ElCicco #CBR5 Review #26: Eleanor and Park by Rainbow Rowell


I loved this YA novel about a couple of 16 year olds falling in love over comic books and music in mid-1980s Omaha. This novel has broad appeal — for teens because it deals with typical themes of angst, being misunderstood, dealing with obnoxious peers and parents who seem not to know you at all. For their parents, who were teens in the ’80s, it’s a wonderful trip back to the time when The Smiths were new music and The Watchmen was just coming out in weekly installments.

Eleanor is an unusual girl who stands out from the moment she gets on the bus. Her size (larger than other girls), her hair (long red curls) and her clothes (mens clothing accessorized with ribbons, patches and safety pins) make her an immediate target. No one will let her sit down and Park, who has been listening to his Walkman and trying not to get involved, is not eager to give up the empty spot next to him until the tension becomes all too much and he says to her, “Jesus-fuck … just sit down” and makes room. Not exactly an auspicious beginning to a romance. But as the weeks roll by, Park notices that as he reads his comics, Eleanor is reading them, too. Eventually, he has the nerve to speak with her, discuss and share music and comics with her and fall in love.

This sounds pretty blasé and mundane, but it isn’t for a few reasons. First, Eleanor’s home situation is rough. She has only just returned home after her step-father kicked her out for a year. Second, Eleanor and her family (mom, step-father and four other sibs) are poor. She doesn’t have a toothbrush, soap, proper food. etc. Third, Park is Korean-American in a very white all-American town. His father was a soldier and spent time in Korea, where he met and married his mother. Fourth, Park does not quite measure up to his father’s standards and he knows it. Finally, Park is on good terms with most of the cool kids at school, the complete opposite of Eleanor. Both Eleanor and Park feel that they have to hide their relationship, and for Eleanor in particular there is real danger in her parents’ discovering it.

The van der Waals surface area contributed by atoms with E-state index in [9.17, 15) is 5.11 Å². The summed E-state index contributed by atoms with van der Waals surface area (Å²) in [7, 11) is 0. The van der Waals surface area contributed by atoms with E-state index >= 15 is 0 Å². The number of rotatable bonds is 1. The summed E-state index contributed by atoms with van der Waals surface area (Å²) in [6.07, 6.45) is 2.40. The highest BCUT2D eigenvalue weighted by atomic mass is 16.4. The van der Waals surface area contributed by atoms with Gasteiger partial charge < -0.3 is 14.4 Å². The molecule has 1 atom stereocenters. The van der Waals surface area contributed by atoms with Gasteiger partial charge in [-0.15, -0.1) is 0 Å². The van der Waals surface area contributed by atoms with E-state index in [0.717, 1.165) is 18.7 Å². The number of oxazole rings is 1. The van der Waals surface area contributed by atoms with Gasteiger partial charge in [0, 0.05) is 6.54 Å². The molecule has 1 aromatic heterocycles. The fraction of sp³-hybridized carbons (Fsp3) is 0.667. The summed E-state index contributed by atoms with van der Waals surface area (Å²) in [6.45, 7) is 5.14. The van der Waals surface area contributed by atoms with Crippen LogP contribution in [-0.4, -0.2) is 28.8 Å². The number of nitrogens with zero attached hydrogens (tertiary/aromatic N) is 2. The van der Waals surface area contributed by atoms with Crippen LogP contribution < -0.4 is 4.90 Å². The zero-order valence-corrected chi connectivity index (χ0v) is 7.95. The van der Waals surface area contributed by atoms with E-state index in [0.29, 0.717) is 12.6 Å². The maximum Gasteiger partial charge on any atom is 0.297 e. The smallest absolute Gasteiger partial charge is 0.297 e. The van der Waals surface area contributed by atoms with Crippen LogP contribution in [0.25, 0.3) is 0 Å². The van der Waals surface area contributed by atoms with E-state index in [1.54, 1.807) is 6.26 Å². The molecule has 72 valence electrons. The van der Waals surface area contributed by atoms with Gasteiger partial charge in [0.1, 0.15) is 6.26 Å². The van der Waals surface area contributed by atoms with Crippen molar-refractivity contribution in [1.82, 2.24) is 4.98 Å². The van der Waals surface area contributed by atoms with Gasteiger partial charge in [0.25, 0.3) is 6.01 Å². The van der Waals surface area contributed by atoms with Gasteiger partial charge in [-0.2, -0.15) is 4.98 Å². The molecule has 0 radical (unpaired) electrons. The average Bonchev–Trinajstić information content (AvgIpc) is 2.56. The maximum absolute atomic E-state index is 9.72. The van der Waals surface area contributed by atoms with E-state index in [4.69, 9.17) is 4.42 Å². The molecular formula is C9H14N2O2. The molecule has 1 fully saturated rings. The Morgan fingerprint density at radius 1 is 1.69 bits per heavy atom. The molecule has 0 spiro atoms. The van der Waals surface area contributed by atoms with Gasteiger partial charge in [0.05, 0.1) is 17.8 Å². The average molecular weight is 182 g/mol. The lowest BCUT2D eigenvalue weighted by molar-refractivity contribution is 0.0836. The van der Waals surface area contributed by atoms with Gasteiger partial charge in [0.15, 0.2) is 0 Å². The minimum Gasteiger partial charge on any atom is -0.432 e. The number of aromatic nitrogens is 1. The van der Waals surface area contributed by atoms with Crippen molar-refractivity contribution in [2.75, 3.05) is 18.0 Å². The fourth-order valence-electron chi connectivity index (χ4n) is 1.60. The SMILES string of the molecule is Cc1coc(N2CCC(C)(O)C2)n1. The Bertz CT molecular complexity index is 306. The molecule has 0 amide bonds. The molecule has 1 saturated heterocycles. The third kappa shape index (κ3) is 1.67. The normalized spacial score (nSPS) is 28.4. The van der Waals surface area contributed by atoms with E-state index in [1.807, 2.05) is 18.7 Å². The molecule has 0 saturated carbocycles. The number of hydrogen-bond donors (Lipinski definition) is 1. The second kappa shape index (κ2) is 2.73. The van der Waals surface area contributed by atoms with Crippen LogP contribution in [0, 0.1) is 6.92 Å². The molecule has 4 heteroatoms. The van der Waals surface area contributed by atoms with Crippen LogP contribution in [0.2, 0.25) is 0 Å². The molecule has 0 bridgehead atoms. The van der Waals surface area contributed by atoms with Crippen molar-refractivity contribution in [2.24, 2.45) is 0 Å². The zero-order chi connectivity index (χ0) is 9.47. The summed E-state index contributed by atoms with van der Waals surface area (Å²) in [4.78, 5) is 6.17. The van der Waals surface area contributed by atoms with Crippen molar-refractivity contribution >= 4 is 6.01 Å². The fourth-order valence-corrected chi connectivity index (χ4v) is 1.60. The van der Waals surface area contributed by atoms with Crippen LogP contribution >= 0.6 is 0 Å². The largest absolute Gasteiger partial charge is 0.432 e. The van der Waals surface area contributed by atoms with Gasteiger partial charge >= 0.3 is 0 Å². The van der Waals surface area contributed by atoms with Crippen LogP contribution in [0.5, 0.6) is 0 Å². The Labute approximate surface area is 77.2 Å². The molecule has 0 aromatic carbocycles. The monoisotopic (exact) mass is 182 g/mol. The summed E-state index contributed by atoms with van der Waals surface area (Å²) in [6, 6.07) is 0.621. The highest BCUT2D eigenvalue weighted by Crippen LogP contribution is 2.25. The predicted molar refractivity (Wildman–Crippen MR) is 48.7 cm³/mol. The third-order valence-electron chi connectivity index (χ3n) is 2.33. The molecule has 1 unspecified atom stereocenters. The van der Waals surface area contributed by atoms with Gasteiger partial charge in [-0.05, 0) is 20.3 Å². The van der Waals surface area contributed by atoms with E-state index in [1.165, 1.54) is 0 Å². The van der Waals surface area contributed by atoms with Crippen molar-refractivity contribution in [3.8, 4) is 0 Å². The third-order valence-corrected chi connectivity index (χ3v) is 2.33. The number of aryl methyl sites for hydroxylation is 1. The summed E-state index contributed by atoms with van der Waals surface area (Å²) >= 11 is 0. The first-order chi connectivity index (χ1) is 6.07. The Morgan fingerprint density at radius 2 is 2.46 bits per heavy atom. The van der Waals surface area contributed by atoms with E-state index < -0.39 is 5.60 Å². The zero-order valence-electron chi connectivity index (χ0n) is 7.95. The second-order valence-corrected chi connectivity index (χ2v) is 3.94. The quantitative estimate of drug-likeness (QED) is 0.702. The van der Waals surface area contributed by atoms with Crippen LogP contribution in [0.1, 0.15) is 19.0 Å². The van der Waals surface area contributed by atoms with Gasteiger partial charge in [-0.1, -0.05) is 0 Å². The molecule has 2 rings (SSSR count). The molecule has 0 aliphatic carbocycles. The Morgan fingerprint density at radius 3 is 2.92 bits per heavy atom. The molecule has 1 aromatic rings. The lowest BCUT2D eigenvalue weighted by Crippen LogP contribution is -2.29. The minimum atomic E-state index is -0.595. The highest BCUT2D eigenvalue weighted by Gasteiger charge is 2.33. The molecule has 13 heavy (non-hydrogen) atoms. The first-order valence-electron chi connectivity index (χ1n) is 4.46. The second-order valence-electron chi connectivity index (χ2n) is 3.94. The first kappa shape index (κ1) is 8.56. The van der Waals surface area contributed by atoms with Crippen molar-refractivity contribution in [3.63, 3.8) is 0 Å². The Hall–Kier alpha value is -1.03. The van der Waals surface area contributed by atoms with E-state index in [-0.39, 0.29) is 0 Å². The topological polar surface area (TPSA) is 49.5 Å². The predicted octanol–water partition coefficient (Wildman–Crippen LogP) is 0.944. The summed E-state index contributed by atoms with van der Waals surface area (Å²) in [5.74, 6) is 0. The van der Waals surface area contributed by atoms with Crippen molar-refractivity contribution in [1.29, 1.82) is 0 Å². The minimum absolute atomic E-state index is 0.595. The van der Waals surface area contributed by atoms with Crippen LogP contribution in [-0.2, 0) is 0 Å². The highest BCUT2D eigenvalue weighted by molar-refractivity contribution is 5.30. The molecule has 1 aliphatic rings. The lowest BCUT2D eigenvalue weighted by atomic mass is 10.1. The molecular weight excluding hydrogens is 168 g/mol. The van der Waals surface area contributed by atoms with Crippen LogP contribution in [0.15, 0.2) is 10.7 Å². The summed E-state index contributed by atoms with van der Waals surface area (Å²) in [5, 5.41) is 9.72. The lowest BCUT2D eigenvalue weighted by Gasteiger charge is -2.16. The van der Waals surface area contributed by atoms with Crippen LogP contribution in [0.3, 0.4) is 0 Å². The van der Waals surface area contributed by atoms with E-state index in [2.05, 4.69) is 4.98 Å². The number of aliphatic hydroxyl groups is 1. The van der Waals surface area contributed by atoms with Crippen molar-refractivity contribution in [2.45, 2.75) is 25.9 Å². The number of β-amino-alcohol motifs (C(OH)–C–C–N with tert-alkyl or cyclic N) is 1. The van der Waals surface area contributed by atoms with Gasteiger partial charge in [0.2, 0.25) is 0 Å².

The writing is so wonderful, I didn’t want to put this down until I had finished. Rowell can make you laugh and want to cry along with her protagonists. On Park’s quirkiness: “Park hated football. He cried when his dad took him pheasant hunting. Nobody in the neighborhood could ever tell who he was dressed as on Halloween. (‘I’m Doctor Who.’ ‘I’m Harpo Marx.’ ‘I’m Count Floyd.’)” Eleanor’s impression of Park’s car: “The Impala might not look pervy on the outside … but the inside was a different story. The front seat was almost as big as Eleanor’s bed, and the backseat was an Erica Jong novel just waiting to happen.” My favorite scene involves Park and his mother on Christmas Eve, after they’ve seen Eleanor and her family at the supermarket. Park’s mother had thought of Eleanor as a weird white girl and wasn’t pleased that Park was bringing her home after school. After seeing that Eleanor’s family is large and poor, like her own family had been, she tells Park, “I’m sorry for how I welcomed your Eleanor.”

This is a really wonderful novel not just for teens but for anyone who went to high school and fell in love, and for anyone who was young in the 1980s. And now I really wish I could find my old mix tapes!